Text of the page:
Battle of the Sexes: When Dewlaps Differ

Anolis insignis above, Anolis transversalis below. Males on left, females on right. Photos appeared in Lizards in an Evolutionary Tree, photographed by Steve Poe (insignis), Arthur Georges (male transversalis) and Alexis Harrison (female transversalis).

Sexual dimorphism–differences between the sexes–have been greatly studied in anoles, and so has dewlap color and patterning. But little research has been directed to the phenomenon of sexual differences in dewlap color or pattern. Such differences are relatively rare in Caribbean islands, but much more common in mainland species. Why does this occur? Nobody knows. In fact, what female anoles use their dewlaps for has been little studied (another phenomenon, fodder for a future post, is differences in the size of the dewlap between the sexes, which can be quite substantial).

In any case, here’s a sampling of dimorphic dewlaps.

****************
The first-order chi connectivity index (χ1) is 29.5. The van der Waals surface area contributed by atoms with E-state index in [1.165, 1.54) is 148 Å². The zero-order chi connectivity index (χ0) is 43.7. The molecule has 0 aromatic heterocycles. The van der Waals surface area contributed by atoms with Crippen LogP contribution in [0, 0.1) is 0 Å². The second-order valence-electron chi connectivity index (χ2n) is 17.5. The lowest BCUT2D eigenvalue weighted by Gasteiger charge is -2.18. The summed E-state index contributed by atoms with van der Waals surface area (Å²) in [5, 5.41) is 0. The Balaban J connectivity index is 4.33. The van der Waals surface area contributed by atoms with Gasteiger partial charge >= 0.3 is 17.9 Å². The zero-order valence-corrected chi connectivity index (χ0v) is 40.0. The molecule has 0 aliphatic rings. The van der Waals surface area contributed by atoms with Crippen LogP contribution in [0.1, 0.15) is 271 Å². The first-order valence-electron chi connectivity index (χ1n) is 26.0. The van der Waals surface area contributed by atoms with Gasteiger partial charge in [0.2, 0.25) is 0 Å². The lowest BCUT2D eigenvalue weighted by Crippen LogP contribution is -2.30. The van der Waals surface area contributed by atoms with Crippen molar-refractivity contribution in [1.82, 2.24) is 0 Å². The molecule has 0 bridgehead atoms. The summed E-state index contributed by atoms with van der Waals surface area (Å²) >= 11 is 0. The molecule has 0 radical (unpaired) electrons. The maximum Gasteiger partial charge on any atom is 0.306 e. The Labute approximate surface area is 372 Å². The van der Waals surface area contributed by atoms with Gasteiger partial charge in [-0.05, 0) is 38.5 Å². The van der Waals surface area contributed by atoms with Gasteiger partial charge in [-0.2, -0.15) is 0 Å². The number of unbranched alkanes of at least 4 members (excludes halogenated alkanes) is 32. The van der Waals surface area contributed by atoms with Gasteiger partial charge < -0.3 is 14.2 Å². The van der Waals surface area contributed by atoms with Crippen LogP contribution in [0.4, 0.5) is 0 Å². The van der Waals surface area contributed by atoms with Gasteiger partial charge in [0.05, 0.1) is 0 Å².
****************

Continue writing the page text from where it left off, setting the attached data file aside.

Anolis fitchi (female and male), and Anolis orcesi (female and male)

Photos courtesy Melissa Woolley.

Anolis lyra, female on left (photos courtesy Fernando Ayala).

Photos courtesy of Fernando Ayala

Anolis fowleri, as documented by Dan Scantlebury here.

And a recent post has just discussed this phenomenon in Venezuelan anoles, such as this one.

Anolis tigrinus, male on left, female on right. From Ugueto et al., Carib. J. Sci., 2009.

 

 

About Jonathan Losos

Professor and Curator of Herpetology at the Museum of Comparative Zoology at Harvard University. I've spent my entire professional career studying anoles and have discovered that the more I learn about anoles, the more I realize I don't know.

3 thoughts on “Battle of the Sexes: When Dewlaps Differ

  1. Ditto with the head bobbing thing. I’ve seen scant on this, mostly avian. In lizards, the literature usually presents bobbing as having a communication purpose, usually associated with dewlap display (e.g., Scott, 1984; Jenssen, 1977; McMann, 2000). I always assumed the primary purpose was to provide motion-based parallax as an aid to monocular vision (depth perception). Certainly, the giving and gathering of information by the same behavior are not mutually exclusive. Is there any lizard research on a visual purpose behind this behavior?

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